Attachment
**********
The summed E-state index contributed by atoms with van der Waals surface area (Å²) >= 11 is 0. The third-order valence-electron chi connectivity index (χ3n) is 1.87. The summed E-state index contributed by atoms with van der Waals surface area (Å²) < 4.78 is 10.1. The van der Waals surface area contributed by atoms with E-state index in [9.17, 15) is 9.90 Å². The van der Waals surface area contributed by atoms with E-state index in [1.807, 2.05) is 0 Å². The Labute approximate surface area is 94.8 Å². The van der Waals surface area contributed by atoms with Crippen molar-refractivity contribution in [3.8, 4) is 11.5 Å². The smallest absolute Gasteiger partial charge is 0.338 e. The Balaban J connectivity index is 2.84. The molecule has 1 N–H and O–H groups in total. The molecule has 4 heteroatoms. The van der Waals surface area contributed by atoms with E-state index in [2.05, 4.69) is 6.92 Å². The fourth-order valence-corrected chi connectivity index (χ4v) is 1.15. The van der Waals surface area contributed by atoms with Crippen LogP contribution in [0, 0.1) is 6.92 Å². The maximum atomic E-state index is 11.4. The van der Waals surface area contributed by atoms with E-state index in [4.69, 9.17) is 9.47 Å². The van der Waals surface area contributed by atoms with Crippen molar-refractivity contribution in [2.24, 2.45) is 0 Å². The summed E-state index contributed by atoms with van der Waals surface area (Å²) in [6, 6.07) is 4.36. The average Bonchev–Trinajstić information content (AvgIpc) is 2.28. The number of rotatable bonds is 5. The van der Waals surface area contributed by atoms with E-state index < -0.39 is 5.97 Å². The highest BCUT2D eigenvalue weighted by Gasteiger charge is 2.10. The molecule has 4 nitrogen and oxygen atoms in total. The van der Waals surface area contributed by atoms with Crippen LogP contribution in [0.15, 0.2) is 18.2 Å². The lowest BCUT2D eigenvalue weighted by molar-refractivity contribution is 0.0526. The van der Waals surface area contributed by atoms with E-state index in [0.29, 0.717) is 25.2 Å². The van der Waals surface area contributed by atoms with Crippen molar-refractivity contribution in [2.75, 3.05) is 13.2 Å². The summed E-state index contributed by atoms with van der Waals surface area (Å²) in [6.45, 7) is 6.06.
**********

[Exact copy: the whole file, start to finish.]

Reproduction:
The summed E-state index contributed by atoms with van der Waals surface area (Å²) >= 11 is 0. The third-order valence-electron chi connectivity index (χ3n) is 1.87. The summed E-state index contributed by atoms with van der Waals surface area (Å²) < 4.78 is 10.1. The van der Waals surface area contributed by atoms with E-state index in [9.17, 15) is 9.90 Å². The van der Waals surface area contributed by atoms with E-state index in [1.807, 2.05) is 0 Å². The Labute approximate surface area is 94.8 Å². The van der Waals surface area contributed by atoms with Crippen molar-refractivity contribution in [3.8, 4) is 11.5 Å². The smallest absolute Gasteiger partial charge is 0.338 e. The Balaban J connectivity index is 2.84. The molecule has 1 N–H and O–H groups in total. The molecule has 4 heteroatoms. The van der Waals surface area contributed by atoms with E-state index in [2.05, 4.69) is 6.92 Å². The fourth-order valence-corrected chi connectivity index (χ4v) is 1.15. The van der Waals surface area contributed by atoms with Crippen LogP contribution in [0, 0.1) is 6.92 Å². The maximum atomic E-state index is 11.4. The van der Waals surface area contributed by atoms with E-state index in [4.69, 9.17) is 9.47 Å². The van der Waals surface area contributed by atoms with Crippen molar-refractivity contribution in [2.24, 2.45) is 0 Å². The summed E-state index contributed by atoms with van der Waals surface area (Å²) in [6, 6.07) is 4.36. The average Bonchev–Trinajstić information content (AvgIpc) is 2.28. The number of rotatable bonds is 5. The van der Waals surface area contributed by atoms with E-state index < -0.39 is 5.97 Å². The highest BCUT2D eigenvalue weighted by Gasteiger charge is 2.10. The molecule has 4 nitrogen and oxygen atoms in total. The van der Waals surface area contributed by atoms with Crippen LogP contribution in [0.15, 0.2) is 18.2 Å². The lowest BCUT2D eigenvalue weighted by molar-refractivity contribution is 0.0526. The van der Waals surface area contributed by atoms with E-state index in [0.29, 0.717) is 25.2 Å². The van der Waals surface area contributed by atoms with Crippen molar-refractivity contribution in [2.75, 3.05) is 13.2 Å². The summed E-state index contributed by atoms with van der Waals surface area (Å²) in [6.45, 7) is 6.06.